Leadership: Getting someone to do something
In his talk with EML students, Mark Kroeker quoted former Dallas Cowboys football coach as saying, “Leadership is getting someone to do what they don’t want to do, to achieve what they want to achieve.” Imagine the energy that could be released as leaders encourage the development of everyone’s potential!
Kroeker’s remarks are similar to what Dwight D. Eisenhower said…
Leadership is the art of getting someone to do something
It is said that there are only two kinds of people in this world…those who get it and those who don’t.” The former, for both leaders and followers, means that they have connected in a way so as to derive meaning, purpose, and congruence in their respective roles (a win-win). The latter, for both leaders and followers, means that they are still fighting the long fight because they are both mostly interested in only one solution, their own.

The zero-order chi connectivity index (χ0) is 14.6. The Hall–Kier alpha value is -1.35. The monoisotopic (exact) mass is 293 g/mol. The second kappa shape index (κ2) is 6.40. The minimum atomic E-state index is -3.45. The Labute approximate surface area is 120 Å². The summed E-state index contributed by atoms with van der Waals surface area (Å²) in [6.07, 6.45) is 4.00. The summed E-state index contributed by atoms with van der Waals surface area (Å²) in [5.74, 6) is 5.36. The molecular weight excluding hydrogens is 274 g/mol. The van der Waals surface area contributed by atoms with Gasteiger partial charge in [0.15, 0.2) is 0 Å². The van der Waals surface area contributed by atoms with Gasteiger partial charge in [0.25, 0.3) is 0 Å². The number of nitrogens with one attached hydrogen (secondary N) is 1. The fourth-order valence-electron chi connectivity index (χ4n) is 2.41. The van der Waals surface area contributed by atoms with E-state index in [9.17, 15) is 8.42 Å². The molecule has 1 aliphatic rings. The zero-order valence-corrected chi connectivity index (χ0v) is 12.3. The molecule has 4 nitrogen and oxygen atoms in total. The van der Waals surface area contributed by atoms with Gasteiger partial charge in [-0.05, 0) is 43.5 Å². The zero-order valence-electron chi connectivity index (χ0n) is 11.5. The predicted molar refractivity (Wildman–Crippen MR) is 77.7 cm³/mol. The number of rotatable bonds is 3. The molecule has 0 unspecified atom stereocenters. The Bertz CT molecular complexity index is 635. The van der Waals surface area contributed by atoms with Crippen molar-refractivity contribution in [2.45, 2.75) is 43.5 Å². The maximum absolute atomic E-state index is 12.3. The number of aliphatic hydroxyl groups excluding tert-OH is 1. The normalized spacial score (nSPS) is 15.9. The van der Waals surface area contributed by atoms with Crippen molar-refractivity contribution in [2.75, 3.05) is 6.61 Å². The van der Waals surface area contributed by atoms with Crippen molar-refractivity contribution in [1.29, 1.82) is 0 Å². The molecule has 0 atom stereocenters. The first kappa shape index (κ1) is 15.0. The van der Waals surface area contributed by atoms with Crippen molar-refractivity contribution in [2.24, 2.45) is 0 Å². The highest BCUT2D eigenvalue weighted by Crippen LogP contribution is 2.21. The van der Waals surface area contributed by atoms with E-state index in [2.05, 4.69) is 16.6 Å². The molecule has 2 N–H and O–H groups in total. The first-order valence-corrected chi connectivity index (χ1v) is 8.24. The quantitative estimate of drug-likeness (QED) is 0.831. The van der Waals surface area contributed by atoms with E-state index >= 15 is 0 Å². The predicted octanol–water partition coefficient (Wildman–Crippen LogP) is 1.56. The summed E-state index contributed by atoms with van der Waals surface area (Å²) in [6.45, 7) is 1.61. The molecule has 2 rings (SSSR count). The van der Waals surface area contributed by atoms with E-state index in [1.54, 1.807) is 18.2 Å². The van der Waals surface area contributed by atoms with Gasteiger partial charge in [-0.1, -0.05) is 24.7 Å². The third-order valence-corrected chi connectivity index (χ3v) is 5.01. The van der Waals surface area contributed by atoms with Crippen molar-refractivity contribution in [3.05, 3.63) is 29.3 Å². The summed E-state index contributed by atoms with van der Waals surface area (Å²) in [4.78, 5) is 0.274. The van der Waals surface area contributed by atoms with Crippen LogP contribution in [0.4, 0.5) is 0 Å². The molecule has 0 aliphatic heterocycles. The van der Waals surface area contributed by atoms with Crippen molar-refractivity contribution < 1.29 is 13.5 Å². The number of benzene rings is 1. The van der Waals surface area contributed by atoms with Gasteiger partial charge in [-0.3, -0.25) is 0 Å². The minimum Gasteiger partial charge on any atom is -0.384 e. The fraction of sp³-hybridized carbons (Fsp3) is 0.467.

Additionally, the younger professional and the experienced professional learn differently and are motivated by different things. When a leader can get either one to internally be motivated, to be self-directed, to be goal driven, to bring their respective wealth of life experiences and share them in a practical, and thoughtful manner for the service others or the organization, is when the possibilities will be bountiful.
How can this be done you asked? It can be done through analysis, planning, implementation, testing, mitigation, measuring, reporting, and reassessing. This all takes time; time that now everyone is willing to invest in.
It took me several years and a few manager positions throughout my career to figure out that it was not “them” but “me” who needed to change. I was a great administrator but not a leader. I had no clue that what my team needed the most was for me to bring encouragement into the office each and every single day. Encouragement opens our creative minds, it connects people to people…this leads to understanding of self and others and more importantly it makes you believe that you can.